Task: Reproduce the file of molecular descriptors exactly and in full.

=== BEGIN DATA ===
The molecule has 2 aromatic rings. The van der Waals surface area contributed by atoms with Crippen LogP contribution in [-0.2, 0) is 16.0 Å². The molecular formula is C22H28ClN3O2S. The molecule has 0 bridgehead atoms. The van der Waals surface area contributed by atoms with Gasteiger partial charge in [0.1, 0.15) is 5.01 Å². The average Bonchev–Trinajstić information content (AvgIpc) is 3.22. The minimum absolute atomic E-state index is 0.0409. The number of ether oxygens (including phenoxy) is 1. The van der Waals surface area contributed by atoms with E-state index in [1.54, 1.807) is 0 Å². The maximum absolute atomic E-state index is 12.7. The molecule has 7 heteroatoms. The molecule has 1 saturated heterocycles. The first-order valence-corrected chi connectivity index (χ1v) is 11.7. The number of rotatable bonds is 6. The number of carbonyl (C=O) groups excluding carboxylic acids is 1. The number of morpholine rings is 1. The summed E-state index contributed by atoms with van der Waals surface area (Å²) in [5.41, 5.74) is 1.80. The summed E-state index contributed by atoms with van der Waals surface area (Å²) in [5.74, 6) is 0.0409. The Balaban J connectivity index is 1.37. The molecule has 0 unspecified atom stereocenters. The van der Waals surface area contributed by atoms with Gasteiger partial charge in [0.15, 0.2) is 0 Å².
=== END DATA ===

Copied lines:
The molecule has 2 aromatic rings. The van der Waals surface area contributed by atoms with Crippen LogP contribution in [-0.2, 0) is 16.0 Å². The molecular formula is C22H28ClN3O2S. The molecule has 0 bridgehead atoms. The van der Waals surface area contributed by atoms with Gasteiger partial charge in [0.1, 0.15) is 5.01 Å². The average Bonchev–Trinajstić information content (AvgIpc) is 3.22. The minimum absolute atomic E-state index is 0.0409. The number of ether oxygens (including phenoxy) is 1. The van der Waals surface area contributed by atoms with E-state index in [1.54, 1.807) is 0 Å². The maximum absolute atomic E-state index is 12.7. The molecule has 7 heteroatoms. The molecule has 1 saturated heterocycles. The first-order valence-corrected chi connectivity index (χ1v) is 11.7. The number of rotatable bonds is 6. The number of carbonyl (C=O) groups excluding carboxylic acids is 1. The number of morpholine rings is 1. The summed E-state index contributed by atoms with van der Waals surface area (Å²) in [5.41, 5.74) is 1.80. The summed E-state index contributed by atoms with van der Waals surface area (Å²) in [5.74, 6) is 0.0409. The Balaban J connectivity index is 1.37. The molecule has 0 unspecified atom stereocenters. The van der Waals surface area contributed by atoms with Gasteiger partial charge in [0.15, 0.2) is 0 Å².